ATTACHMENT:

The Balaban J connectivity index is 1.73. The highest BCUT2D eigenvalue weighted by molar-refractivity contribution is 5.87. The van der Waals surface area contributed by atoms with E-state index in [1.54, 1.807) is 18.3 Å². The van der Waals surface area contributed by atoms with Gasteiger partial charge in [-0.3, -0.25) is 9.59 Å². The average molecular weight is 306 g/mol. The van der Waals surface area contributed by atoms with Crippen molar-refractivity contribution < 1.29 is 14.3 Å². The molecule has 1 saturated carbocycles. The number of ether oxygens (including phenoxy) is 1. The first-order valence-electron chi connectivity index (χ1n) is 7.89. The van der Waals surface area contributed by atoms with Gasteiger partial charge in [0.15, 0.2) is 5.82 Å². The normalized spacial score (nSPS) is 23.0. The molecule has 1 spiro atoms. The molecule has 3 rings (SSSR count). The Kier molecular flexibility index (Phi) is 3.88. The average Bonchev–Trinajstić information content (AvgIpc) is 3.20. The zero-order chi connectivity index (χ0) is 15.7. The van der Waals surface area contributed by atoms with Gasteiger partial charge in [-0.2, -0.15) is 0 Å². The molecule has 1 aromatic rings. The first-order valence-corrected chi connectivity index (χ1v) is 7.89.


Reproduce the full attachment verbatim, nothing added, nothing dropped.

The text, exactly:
The Balaban J connectivity index is 1.73. The highest BCUT2D eigenvalue weighted by molar-refractivity contribution is 5.87. The van der Waals surface area contributed by atoms with E-state index in [1.54, 1.807) is 18.3 Å². The van der Waals surface area contributed by atoms with Gasteiger partial charge in [-0.3, -0.25) is 9.59 Å². The average molecular weight is 306 g/mol. The van der Waals surface area contributed by atoms with Crippen molar-refractivity contribution < 1.29 is 14.3 Å². The molecule has 1 saturated carbocycles. The number of ether oxygens (including phenoxy) is 1. The first-order valence-electron chi connectivity index (χ1n) is 7.89. The van der Waals surface area contributed by atoms with Gasteiger partial charge in [0.15, 0.2) is 5.82 Å². The normalized spacial score (nSPS) is 23.0. The molecule has 1 spiro atoms. The molecule has 3 rings (SSSR count). The Kier molecular flexibility index (Phi) is 3.88. The average Bonchev–Trinajstić information content (AvgIpc) is 3.20. The zero-order chi connectivity index (χ0) is 15.7. The van der Waals surface area contributed by atoms with Gasteiger partial charge in [-0.2, -0.15) is 0 Å². The molecule has 1 aromatic rings. The first-order valence-corrected chi connectivity index (χ1v) is 7.89.